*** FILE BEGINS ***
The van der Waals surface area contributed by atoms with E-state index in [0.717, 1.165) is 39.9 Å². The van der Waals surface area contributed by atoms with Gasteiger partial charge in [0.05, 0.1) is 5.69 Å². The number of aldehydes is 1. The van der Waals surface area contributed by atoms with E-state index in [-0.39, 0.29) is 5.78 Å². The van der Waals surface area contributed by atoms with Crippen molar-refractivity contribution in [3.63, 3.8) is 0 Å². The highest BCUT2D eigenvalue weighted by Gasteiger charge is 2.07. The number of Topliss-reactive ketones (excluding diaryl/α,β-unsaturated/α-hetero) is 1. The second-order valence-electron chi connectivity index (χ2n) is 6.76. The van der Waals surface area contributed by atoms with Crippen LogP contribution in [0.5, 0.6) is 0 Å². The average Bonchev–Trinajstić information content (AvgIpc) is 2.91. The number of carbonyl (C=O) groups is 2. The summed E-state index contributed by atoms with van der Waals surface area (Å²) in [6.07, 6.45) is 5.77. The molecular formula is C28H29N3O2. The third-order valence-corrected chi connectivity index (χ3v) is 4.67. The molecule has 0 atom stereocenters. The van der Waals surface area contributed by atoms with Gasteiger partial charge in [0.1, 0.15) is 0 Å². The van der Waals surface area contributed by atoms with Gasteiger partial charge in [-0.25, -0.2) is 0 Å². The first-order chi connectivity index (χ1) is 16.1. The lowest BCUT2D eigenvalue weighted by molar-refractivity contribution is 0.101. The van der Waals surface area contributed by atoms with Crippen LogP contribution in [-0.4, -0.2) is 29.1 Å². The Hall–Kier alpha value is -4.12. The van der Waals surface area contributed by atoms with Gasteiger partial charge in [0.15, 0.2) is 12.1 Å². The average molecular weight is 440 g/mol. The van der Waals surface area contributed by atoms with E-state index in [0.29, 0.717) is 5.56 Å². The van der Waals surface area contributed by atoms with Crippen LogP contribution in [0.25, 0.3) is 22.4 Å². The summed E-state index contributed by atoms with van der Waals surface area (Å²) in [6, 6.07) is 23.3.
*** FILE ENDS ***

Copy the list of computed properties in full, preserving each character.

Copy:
The van der Waals surface area contributed by atoms with E-state index in [0.717, 1.165) is 39.9 Å². The van der Waals surface area contributed by atoms with Gasteiger partial charge in [0.05, 0.1) is 5.69 Å². The number of aldehydes is 1. The van der Waals surface area contributed by atoms with E-state index in [-0.39, 0.29) is 5.78 Å². The van der Waals surface area contributed by atoms with Crippen molar-refractivity contribution in [3.63, 3.8) is 0 Å². The highest BCUT2D eigenvalue weighted by Gasteiger charge is 2.07. The number of Topliss-reactive ketones (excluding diaryl/α,β-unsaturated/α-hetero) is 1. The second-order valence-electron chi connectivity index (χ2n) is 6.76. The van der Waals surface area contributed by atoms with Crippen LogP contribution in [0.5, 0.6) is 0 Å². The average Bonchev–Trinajstić information content (AvgIpc) is 2.91. The number of carbonyl (C=O) groups is 2. The summed E-state index contributed by atoms with van der Waals surface area (Å²) in [6.07, 6.45) is 5.77. The molecular formula is C28H29N3O2. The third-order valence-corrected chi connectivity index (χ3v) is 4.67. The molecule has 0 atom stereocenters. The van der Waals surface area contributed by atoms with Gasteiger partial charge in [0.1, 0.15) is 0 Å². The van der Waals surface area contributed by atoms with Gasteiger partial charge in [-0.25, -0.2) is 0 Å². The first-order chi connectivity index (χ1) is 16.1. The lowest BCUT2D eigenvalue weighted by molar-refractivity contribution is 0.101. The van der Waals surface area contributed by atoms with Crippen LogP contribution in [-0.4, -0.2) is 29.1 Å². The Hall–Kier alpha value is -4.12. The van der Waals surface area contributed by atoms with Gasteiger partial charge in [0.15, 0.2) is 12.1 Å². The average molecular weight is 440 g/mol. The van der Waals surface area contributed by atoms with E-state index in [0.29, 0.717) is 5.56 Å². The van der Waals surface area contributed by atoms with Crippen LogP contribution in [0.25, 0.3) is 22.4 Å². The summed E-state index contributed by atoms with van der Waals surface area (Å²) in [6, 6.07) is 23.3.